For 18-hole golf facilities nationally, slow-release nitrogen sources accounted for 64 percent of the nitrogen applied, and quick-release nitrogen sources accounted for 36 percent. Organic nutrient sources were applied to 66 percent of 18-hole golf facilities in 2006. Organic sources of nutrients comprise 24 percent of the total annual amount of nutrients applied on 18-hole golf facilities.
In 2006, 43 percent of 18-hole facilities did not use soil amendments. The highest use of soil amendments was in the Southwest, where it’s common for soil and irrigation water to have high sodium content. A much larger percentage of respondents, 74 percent, use a turfgrass supplement such as biostimulants, humates and amino acids/proteins.
Nationally, only 9 percent of 18-hole golf facilities reported restrictions on fertilizer applications. Restrictions were most likely in the North Central (16 percent) and Pacific (10 percent) agronomic regions. Sixty-two percent of 18-hole golf facilities in the U.S. with restrictions report restrictions on phosphorus either in the total yearly amount applied or the amount per application.
Superintendents consider multiple factors when making nutrient application decisions. Integrating many variables into their decisions leads to effective applications for the turfgrass while protecting the environment. The most common factors superintendents used to make decisions about nutrient applications and the percentage of 18-hole golf facilities using that factor were: visual observations of turfgrass (85 percent), previous product performance (84 percent), soils/soil analysis (84 percent), precipitation/temperature/weather (83 percent), turfgrass species (81 percent) and disease pressure (79 percent).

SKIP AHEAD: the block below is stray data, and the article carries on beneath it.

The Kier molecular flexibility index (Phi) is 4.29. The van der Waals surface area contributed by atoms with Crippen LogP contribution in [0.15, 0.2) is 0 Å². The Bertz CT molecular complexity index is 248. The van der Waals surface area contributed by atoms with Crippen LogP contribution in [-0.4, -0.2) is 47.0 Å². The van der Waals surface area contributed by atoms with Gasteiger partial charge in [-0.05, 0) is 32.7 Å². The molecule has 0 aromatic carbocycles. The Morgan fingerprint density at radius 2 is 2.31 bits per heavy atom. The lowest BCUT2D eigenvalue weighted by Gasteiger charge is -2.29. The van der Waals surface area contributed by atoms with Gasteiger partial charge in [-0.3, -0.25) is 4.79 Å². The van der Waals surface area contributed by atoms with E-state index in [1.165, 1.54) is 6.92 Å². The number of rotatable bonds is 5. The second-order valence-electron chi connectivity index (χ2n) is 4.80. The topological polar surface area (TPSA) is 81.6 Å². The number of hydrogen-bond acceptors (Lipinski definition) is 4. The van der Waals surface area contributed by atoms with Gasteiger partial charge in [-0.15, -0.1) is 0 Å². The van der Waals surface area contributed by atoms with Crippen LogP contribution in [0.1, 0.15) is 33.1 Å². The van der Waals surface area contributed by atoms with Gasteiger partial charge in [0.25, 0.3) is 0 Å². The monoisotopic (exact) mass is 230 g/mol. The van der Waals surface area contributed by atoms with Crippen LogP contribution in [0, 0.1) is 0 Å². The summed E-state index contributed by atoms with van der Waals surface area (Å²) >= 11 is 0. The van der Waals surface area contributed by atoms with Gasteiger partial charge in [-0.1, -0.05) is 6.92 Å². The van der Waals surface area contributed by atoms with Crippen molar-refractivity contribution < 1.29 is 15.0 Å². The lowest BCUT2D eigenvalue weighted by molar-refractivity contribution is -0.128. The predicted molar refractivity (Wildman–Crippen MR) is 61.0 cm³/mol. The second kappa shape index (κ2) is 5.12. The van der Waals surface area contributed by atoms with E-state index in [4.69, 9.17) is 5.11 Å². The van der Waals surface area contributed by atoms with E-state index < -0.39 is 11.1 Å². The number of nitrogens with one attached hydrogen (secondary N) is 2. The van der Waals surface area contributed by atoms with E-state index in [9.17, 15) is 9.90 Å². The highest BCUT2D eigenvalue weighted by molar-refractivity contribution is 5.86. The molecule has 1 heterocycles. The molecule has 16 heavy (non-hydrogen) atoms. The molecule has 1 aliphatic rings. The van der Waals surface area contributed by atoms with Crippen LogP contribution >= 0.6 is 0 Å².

From 2002 to 2006, 95 percent of 18-hole golf facilities performed soil testing on greens, 75 percent on tees, 80 percent on fairways and 26 percent on rough.
On average, superintendents at 18-hole golf facilities calibrated their fertilizer application equipment before 67 percent of applications, thereby improving the accuracy of their fertilizer applications. Nationally, 91 percent of 18-hole golf facilities stored fertilizer on site for three consecutive calendar days or more in 2006. Half of those golf facilities used a dedicated storage area.
From those findings, the following actions were recommended:
GCSAA recommends that all golf facilities use guidelines developed by university scientists to develop written nutrient management plans based on the characteristics and expectations unique to each facility.
In order to foster sustainability at the golf facility, superintendents making nutrient management decisions should consider the location, climate and condition of the turfgrass, as well as the rate, time of year, and products to be used.
GCSAA recommends that superintendents routinely conduct soil tests on the rough because it receives the greatest total amount of phosphate and potash. Soil testing has the potential to curtail costs and promote fertilizer programs that meet, but do not exceed, the nutritional needs of the turfgrass.
GCSAA recommends that golf facilities that store fertilizer should use dedicated fertilizer storage areas designed for that purpose.